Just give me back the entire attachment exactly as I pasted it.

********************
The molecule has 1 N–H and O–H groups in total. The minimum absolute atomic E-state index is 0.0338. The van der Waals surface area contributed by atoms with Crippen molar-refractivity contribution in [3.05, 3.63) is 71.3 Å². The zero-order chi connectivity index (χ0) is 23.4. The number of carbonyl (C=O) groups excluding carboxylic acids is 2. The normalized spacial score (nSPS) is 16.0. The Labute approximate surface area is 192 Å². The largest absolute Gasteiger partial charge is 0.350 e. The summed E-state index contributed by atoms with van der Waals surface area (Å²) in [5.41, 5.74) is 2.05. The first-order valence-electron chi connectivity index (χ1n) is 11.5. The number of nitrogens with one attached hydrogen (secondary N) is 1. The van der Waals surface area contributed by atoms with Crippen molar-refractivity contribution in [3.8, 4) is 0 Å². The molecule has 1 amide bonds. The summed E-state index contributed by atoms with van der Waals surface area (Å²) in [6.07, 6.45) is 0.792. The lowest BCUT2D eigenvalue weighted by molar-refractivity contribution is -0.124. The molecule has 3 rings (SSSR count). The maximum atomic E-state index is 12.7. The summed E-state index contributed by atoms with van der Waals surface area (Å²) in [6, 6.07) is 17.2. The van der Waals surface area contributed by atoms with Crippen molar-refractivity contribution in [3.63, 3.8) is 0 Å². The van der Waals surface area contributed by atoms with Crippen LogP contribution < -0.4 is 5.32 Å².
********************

The molecule has 1 N–H and O–H groups in total. The minimum absolute atomic E-state index is 0.0338. The van der Waals surface area contributed by atoms with Crippen molar-refractivity contribution in [3.05, 3.63) is 71.3 Å². The zero-order chi connectivity index (χ0) is 23.4. The number of carbonyl (C=O) groups excluding carboxylic acids is 2. The normalized spacial score (nSPS) is 16.0. The Labute approximate surface area is 192 Å². The largest absolute Gasteiger partial charge is 0.350 e. The summed E-state index contributed by atoms with van der Waals surface area (Å²) in [5.41, 5.74) is 2.05. The first-order valence-electron chi connectivity index (χ1n) is 11.5. The number of nitrogens with one attached hydrogen (secondary N) is 1. The van der Waals surface area contributed by atoms with Crippen molar-refractivity contribution in [3.8, 4) is 0 Å². The molecule has 1 amide bonds. The summed E-state index contributed by atoms with van der Waals surface area (Å²) in [6.07, 6.45) is 0.792. The lowest BCUT2D eigenvalue weighted by molar-refractivity contribution is -0.124. The molecule has 3 rings (SSSR count). The maximum atomic E-state index is 12.7. The summed E-state index contributed by atoms with van der Waals surface area (Å²) in [6, 6.07) is 17.2. The van der Waals surface area contributed by atoms with Crippen molar-refractivity contribution in [3.63, 3.8) is 0 Å². The van der Waals surface area contributed by atoms with Crippen LogP contribution < -0.4 is 5.32 Å².